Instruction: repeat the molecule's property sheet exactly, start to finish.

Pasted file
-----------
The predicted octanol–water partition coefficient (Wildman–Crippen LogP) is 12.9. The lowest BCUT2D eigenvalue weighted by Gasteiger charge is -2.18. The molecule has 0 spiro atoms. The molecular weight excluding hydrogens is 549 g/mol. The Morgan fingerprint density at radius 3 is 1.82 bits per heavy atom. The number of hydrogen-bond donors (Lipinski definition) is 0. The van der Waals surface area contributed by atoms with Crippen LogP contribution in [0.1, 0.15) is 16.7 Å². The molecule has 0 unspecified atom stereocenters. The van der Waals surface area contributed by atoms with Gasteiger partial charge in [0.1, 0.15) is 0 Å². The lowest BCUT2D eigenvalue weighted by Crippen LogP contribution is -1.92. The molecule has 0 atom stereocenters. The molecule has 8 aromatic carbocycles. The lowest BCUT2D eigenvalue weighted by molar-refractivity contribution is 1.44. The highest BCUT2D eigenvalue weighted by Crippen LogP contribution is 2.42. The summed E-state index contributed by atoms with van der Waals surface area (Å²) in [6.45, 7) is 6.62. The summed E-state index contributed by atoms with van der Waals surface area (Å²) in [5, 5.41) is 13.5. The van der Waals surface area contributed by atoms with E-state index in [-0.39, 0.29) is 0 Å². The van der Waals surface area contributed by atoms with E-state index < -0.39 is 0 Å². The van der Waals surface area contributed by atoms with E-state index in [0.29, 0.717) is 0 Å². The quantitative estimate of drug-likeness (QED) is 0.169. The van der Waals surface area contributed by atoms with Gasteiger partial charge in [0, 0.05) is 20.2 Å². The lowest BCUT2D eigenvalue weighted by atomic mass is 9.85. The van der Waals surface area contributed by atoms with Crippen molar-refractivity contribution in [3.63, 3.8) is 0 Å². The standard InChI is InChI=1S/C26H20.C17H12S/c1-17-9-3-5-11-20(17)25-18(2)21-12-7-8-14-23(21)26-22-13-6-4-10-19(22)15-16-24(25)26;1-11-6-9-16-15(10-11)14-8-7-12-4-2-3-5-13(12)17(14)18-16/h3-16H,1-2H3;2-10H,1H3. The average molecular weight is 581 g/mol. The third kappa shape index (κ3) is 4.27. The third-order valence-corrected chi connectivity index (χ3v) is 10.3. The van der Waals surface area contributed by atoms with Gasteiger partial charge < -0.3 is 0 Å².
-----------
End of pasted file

The predicted octanol–water partition coefficient (Wildman–Crippen LogP) is 12.9. The lowest BCUT2D eigenvalue weighted by Gasteiger charge is -2.18. The molecule has 0 spiro atoms. The molecular weight excluding hydrogens is 549 g/mol. The Morgan fingerprint density at radius 3 is 1.82 bits per heavy atom. The number of hydrogen-bond donors (Lipinski definition) is 0. The van der Waals surface area contributed by atoms with Crippen LogP contribution in [0.1, 0.15) is 16.7 Å². The molecule has 0 unspecified atom stereocenters. The van der Waals surface area contributed by atoms with Gasteiger partial charge in [0.1, 0.15) is 0 Å². The lowest BCUT2D eigenvalue weighted by Crippen LogP contribution is -1.92. The molecule has 0 atom stereocenters. The molecule has 8 aromatic carbocycles. The lowest BCUT2D eigenvalue weighted by molar-refractivity contribution is 1.44. The highest BCUT2D eigenvalue weighted by Crippen LogP contribution is 2.42. The summed E-state index contributed by atoms with van der Waals surface area (Å²) in [6.45, 7) is 6.62. The summed E-state index contributed by atoms with van der Waals surface area (Å²) in [5, 5.41) is 13.5. The van der Waals surface area contributed by atoms with E-state index in [-0.39, 0.29) is 0 Å². The van der Waals surface area contributed by atoms with E-state index < -0.39 is 0 Å². The van der Waals surface area contributed by atoms with E-state index in [0.29, 0.717) is 0 Å². The quantitative estimate of drug-likeness (QED) is 0.169. The van der Waals surface area contributed by atoms with Gasteiger partial charge in [0, 0.05) is 20.2 Å². The lowest BCUT2D eigenvalue weighted by atomic mass is 9.85. The van der Waals surface area contributed by atoms with Crippen molar-refractivity contribution in [3.63, 3.8) is 0 Å². The standard InChI is InChI=1S/C26H20.C17H12S/c1-17-9-3-5-11-20(17)25-18(2)21-12-7-8-14-23(21)26-22-13-6-4-10-19(22)15-16-24(25)26;1-11-6-9-16-15(10-11)14-8-7-12-4-2-3-5-13(12)17(14)18-16/h3-16H,1-2H3;2-10H,1H3. The average molecular weight is 581 g/mol. The third kappa shape index (κ3) is 4.27. The third-order valence-corrected chi connectivity index (χ3v) is 10.3. The van der Waals surface area contributed by atoms with Gasteiger partial charge < -0.3 is 0 Å².